allow petitioner and FBMC keep the down payment made by respondent amounting to P1,060,000.00 would result in their unjust
enrichment at the expense of the respondent. Thus, said amount should be returned.
What is worse is the fact that petitioner and FBMC intentionally failed to inform respondent that the subject townhouse which he was
going to purchase was already mortgaged to LBP at the time of the perfection of their contract. This deliberate withholding by
petitioner and FBMC of the mortgage constitutes fraud and bad faith. The trial court had this say:
In the light of the foregoing environmental circumstances and milieu, therefore, it appears that the defendants are guilty of
fraud in dealing with the plaintiff. They performed voluntary and willful acts which prevent the normal realization of the
prestation, knowing the effects which naturally and necessarily arise from such acts. Their acts import a dishonest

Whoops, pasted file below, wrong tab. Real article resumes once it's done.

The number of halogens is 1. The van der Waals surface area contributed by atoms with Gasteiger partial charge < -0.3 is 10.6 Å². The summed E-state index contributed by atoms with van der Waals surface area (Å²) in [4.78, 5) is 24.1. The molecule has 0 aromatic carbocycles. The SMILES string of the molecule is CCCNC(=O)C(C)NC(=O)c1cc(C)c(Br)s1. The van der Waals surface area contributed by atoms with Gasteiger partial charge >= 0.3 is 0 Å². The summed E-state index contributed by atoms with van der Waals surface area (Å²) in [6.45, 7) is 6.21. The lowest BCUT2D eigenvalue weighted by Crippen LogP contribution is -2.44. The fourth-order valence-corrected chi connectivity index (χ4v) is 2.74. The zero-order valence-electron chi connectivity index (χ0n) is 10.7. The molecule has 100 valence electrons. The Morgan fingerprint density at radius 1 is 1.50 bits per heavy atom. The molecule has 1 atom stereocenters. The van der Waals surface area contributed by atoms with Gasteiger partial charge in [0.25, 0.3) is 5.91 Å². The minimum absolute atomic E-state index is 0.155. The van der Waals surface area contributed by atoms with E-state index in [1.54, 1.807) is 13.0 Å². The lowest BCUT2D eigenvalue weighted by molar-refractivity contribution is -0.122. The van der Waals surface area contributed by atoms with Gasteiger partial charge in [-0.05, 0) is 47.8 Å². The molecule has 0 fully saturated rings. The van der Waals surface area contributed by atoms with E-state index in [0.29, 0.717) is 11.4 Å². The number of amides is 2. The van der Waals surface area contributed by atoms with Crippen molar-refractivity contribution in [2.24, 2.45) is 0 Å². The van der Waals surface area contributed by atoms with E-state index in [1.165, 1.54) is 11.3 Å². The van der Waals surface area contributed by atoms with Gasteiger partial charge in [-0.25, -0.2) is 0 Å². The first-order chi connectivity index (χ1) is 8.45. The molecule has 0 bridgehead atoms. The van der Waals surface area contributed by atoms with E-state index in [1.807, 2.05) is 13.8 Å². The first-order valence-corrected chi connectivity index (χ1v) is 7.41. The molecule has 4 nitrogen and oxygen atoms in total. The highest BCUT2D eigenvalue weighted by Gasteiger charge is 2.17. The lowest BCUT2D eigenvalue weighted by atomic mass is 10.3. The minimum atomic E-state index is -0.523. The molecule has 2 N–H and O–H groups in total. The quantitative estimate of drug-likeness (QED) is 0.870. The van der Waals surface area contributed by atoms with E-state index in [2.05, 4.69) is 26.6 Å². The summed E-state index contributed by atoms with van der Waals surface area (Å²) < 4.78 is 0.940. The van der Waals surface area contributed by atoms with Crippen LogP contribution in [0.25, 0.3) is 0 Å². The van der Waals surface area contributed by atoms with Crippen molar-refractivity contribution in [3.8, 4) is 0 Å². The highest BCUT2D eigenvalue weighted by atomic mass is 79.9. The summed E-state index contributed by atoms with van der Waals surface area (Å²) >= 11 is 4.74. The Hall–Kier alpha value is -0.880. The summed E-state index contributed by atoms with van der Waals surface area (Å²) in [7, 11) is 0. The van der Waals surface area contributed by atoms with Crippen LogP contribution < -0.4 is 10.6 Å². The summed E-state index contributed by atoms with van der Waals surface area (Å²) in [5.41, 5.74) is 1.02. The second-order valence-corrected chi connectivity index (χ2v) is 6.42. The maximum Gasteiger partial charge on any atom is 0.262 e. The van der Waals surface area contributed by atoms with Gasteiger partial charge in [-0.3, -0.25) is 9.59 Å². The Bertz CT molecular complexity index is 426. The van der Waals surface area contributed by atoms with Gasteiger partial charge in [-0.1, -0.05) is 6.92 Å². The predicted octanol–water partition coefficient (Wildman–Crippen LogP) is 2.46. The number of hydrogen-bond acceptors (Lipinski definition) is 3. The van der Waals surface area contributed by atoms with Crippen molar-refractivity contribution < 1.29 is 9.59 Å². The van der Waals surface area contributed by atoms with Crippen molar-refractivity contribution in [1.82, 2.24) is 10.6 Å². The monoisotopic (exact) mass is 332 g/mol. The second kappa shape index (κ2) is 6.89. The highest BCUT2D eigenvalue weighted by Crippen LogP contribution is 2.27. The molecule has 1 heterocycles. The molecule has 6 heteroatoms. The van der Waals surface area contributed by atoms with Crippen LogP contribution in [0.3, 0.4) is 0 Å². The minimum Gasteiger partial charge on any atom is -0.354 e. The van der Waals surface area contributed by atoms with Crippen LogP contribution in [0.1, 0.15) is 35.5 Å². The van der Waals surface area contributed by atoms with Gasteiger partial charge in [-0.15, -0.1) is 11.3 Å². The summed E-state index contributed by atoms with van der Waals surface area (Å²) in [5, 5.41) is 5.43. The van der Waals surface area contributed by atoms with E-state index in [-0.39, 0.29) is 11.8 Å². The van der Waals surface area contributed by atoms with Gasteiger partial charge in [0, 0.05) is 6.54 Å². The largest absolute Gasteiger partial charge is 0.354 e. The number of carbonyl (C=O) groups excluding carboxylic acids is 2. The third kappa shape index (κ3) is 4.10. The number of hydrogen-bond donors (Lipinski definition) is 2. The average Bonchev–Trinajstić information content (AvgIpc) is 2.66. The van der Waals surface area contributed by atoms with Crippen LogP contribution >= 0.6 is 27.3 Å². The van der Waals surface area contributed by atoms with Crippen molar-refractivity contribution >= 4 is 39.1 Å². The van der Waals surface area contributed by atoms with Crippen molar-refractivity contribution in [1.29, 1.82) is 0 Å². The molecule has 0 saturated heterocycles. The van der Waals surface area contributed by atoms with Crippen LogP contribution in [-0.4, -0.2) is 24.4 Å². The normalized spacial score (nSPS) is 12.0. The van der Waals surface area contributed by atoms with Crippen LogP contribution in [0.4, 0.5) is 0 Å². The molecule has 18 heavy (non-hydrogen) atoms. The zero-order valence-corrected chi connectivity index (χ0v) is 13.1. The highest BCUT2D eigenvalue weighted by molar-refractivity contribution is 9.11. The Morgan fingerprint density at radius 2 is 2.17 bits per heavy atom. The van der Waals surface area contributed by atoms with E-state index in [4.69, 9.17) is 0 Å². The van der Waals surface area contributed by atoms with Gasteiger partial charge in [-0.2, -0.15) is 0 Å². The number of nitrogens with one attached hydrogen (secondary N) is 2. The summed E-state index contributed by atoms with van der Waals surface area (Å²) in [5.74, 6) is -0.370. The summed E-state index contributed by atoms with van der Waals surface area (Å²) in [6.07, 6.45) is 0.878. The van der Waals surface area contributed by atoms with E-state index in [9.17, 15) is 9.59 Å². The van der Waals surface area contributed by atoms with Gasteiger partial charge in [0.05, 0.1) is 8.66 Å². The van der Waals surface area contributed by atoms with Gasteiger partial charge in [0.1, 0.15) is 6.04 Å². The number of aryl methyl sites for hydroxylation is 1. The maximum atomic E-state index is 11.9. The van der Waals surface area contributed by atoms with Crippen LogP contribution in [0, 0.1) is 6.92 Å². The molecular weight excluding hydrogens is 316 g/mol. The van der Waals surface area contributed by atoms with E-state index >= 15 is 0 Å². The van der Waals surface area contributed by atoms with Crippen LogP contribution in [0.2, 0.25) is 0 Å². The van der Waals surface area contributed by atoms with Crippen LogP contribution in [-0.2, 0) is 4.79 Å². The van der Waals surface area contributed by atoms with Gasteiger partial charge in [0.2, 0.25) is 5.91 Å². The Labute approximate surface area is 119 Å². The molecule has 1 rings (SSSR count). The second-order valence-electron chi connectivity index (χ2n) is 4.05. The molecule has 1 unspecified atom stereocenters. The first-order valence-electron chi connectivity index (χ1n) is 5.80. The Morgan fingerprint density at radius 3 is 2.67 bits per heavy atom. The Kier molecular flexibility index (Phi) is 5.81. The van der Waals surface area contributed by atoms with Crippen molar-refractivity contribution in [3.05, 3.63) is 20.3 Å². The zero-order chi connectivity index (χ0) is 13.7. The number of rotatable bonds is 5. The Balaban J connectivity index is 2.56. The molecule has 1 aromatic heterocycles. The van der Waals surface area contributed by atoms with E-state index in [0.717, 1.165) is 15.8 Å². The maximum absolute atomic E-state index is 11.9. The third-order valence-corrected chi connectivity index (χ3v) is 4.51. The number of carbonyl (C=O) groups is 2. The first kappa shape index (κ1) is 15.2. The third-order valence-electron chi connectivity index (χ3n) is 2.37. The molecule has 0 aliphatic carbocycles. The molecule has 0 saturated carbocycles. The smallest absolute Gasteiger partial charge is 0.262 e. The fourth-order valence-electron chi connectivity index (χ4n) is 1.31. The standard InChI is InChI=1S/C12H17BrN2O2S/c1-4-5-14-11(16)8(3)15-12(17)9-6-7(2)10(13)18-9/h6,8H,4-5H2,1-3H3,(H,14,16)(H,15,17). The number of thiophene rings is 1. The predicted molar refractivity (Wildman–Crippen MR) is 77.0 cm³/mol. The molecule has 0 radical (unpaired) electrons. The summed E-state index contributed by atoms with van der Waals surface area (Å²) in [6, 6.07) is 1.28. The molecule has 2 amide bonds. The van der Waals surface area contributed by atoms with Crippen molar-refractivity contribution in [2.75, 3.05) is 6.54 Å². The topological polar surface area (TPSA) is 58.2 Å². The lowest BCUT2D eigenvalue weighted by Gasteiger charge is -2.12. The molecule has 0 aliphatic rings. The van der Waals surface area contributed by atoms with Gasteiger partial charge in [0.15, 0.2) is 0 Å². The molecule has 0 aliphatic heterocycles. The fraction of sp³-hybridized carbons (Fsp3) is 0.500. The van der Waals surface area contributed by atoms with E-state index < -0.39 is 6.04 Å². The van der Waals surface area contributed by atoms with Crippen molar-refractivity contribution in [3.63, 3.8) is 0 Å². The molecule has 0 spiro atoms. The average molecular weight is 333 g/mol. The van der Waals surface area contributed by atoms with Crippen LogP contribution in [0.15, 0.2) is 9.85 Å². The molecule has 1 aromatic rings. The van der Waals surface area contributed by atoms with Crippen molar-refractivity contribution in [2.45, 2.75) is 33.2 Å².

purpose or some moral obliquity and conscious doing of a wrong. The said acts certainly gtive rise to liability for damages
(8 Manresa 72; Borrell-Macia 26-27; 3 Camus 34; OLeary v. Macondray & Company, 454 Phil. 812; Heredia v. Salinas,
10 Phil. 157). Article 1170 of the New Civil Code of the Philippines provides expressly that "those who in the performance
of their obligations are guilty of fraud and those who in any manner contravene the tenor thereof are liable for damages. 17
On the last assigned error, petitioner contends that he should not be held solidarily liable with defendant FBMC, because the latter is
a separate and distinct entity which is the seller of the subject townhouse. He claims that he, as Chairman and Chief Executive
Officer of FBMC, cannot be held liable because his representing FBMC in its dealings is a corporate act for which only FBMC should
be held liable.
This issue of piercing the veil of corporate fiction was never raised before the trial court. The same was raised for the first time
before the Court of Appeals which ruled that it was too late in the day to raise the same. The Court of Appeals declared:
In the case below, the pleadings and the evidence of the defendants are one and the same and never had it made to
appear that Almocera is a person distinct and separate from the other defendant. In fine, we cannot treat this error for the